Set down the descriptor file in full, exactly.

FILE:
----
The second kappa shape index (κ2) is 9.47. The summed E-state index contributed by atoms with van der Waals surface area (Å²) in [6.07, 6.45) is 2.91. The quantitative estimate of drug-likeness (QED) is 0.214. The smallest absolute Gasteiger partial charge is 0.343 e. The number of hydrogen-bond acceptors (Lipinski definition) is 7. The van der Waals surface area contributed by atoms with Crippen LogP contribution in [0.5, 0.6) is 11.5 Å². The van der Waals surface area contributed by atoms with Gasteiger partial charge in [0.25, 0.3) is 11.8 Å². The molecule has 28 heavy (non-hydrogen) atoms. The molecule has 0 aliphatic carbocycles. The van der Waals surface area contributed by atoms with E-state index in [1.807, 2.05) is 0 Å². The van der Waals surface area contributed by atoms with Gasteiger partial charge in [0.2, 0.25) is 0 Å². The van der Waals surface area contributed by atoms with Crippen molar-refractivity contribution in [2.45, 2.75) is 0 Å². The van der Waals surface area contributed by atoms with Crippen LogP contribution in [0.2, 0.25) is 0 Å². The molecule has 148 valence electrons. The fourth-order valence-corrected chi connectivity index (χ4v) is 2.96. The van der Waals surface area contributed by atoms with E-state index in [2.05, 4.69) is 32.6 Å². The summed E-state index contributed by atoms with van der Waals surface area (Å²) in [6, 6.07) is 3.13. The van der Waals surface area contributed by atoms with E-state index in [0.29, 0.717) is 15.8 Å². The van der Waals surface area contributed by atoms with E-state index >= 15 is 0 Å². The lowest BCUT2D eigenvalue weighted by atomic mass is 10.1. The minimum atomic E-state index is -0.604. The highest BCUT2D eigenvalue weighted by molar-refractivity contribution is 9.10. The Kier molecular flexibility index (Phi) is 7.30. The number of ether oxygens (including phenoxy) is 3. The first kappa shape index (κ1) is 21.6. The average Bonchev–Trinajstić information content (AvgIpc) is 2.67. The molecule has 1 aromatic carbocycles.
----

The second kappa shape index (κ2) is 9.47. The summed E-state index contributed by atoms with van der Waals surface area (Å²) in [6.07, 6.45) is 2.91. The quantitative estimate of drug-likeness (QED) is 0.214. The smallest absolute Gasteiger partial charge is 0.343 e. The number of hydrogen-bond acceptors (Lipinski definition) is 7. The van der Waals surface area contributed by atoms with Crippen LogP contribution in [0.5, 0.6) is 11.5 Å². The van der Waals surface area contributed by atoms with Gasteiger partial charge in [0.25, 0.3) is 11.8 Å². The molecule has 28 heavy (non-hydrogen) atoms. The molecule has 0 aliphatic carbocycles. The van der Waals surface area contributed by atoms with E-state index in [1.807, 2.05) is 0 Å². The van der Waals surface area contributed by atoms with Gasteiger partial charge in [0.2, 0.25) is 0 Å². The van der Waals surface area contributed by atoms with Crippen molar-refractivity contribution in [2.45, 2.75) is 0 Å². The van der Waals surface area contributed by atoms with Crippen LogP contribution in [0.2, 0.25) is 0 Å². The molecule has 148 valence electrons. The fourth-order valence-corrected chi connectivity index (χ4v) is 2.96. The van der Waals surface area contributed by atoms with E-state index in [2.05, 4.69) is 32.6 Å². The summed E-state index contributed by atoms with van der Waals surface area (Å²) in [6, 6.07) is 3.13. The van der Waals surface area contributed by atoms with E-state index in [0.29, 0.717) is 15.8 Å². The van der Waals surface area contributed by atoms with E-state index >= 15 is 0 Å². The lowest BCUT2D eigenvalue weighted by atomic mass is 10.1. The minimum atomic E-state index is -0.604. The highest BCUT2D eigenvalue weighted by molar-refractivity contribution is 9.10. The Kier molecular flexibility index (Phi) is 7.30. The number of ether oxygens (including phenoxy) is 3. The first kappa shape index (κ1) is 21.6. The average Bonchev–Trinajstić information content (AvgIpc) is 2.67. The molecule has 1 aromatic carbocycles.